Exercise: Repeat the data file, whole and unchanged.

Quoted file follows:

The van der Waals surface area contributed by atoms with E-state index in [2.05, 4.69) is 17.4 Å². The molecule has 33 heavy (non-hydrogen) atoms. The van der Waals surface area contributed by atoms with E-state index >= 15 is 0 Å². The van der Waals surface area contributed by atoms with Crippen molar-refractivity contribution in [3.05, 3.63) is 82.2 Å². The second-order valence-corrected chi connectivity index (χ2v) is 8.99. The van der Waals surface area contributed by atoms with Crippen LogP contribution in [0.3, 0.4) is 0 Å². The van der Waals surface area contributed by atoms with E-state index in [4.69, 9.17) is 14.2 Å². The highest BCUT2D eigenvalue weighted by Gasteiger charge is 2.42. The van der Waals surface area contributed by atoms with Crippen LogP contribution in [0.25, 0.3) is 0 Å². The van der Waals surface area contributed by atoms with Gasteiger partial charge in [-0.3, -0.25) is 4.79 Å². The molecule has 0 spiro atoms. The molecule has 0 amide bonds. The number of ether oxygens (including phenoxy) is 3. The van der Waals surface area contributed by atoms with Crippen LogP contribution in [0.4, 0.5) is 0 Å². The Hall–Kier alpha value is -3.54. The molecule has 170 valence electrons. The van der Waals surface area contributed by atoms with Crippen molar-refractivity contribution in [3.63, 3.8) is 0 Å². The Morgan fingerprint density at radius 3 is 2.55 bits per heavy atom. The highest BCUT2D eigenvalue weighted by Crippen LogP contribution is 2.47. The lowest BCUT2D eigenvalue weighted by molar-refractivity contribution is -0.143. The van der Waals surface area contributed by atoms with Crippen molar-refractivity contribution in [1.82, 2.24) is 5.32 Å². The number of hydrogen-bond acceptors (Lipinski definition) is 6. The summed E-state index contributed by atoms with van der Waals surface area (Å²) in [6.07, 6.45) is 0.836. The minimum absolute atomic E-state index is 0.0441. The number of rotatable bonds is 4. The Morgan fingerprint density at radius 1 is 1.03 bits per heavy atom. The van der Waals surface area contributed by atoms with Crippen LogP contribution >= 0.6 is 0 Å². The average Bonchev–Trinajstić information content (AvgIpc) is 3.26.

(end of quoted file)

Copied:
The van der Waals surface area contributed by atoms with E-state index in [2.05, 4.69) is 17.4 Å². The molecule has 33 heavy (non-hydrogen) atoms. The van der Waals surface area contributed by atoms with E-state index >= 15 is 0 Å². The van der Waals surface area contributed by atoms with Crippen molar-refractivity contribution in [3.05, 3.63) is 82.2 Å². The second-order valence-corrected chi connectivity index (χ2v) is 8.99. The van der Waals surface area contributed by atoms with Crippen LogP contribution in [0.3, 0.4) is 0 Å². The van der Waals surface area contributed by atoms with E-state index in [4.69, 9.17) is 14.2 Å². The highest BCUT2D eigenvalue weighted by Gasteiger charge is 2.42. The van der Waals surface area contributed by atoms with Crippen LogP contribution in [0.25, 0.3) is 0 Å². The van der Waals surface area contributed by atoms with Gasteiger partial charge in [-0.3, -0.25) is 4.79 Å². The molecule has 0 spiro atoms. The molecule has 0 amide bonds. The number of ether oxygens (including phenoxy) is 3. The van der Waals surface area contributed by atoms with Crippen LogP contribution in [0.4, 0.5) is 0 Å². The Hall–Kier alpha value is -3.54. The molecule has 170 valence electrons. The van der Waals surface area contributed by atoms with Crippen molar-refractivity contribution in [3.63, 3.8) is 0 Å². The Morgan fingerprint density at radius 3 is 2.55 bits per heavy atom. The highest BCUT2D eigenvalue weighted by Crippen LogP contribution is 2.47. The lowest BCUT2D eigenvalue weighted by molar-refractivity contribution is -0.143. The van der Waals surface area contributed by atoms with Crippen molar-refractivity contribution in [1.82, 2.24) is 5.32 Å². The number of hydrogen-bond acceptors (Lipinski definition) is 6. The summed E-state index contributed by atoms with van der Waals surface area (Å²) in [6.07, 6.45) is 0.836. The minimum absolute atomic E-state index is 0.0441. The number of rotatable bonds is 4. The Morgan fingerprint density at radius 1 is 1.03 bits per heavy atom. The van der Waals surface area contributed by atoms with Crippen LogP contribution >= 0.6 is 0 Å². The average Bonchev–Trinajstić information content (AvgIpc) is 3.26.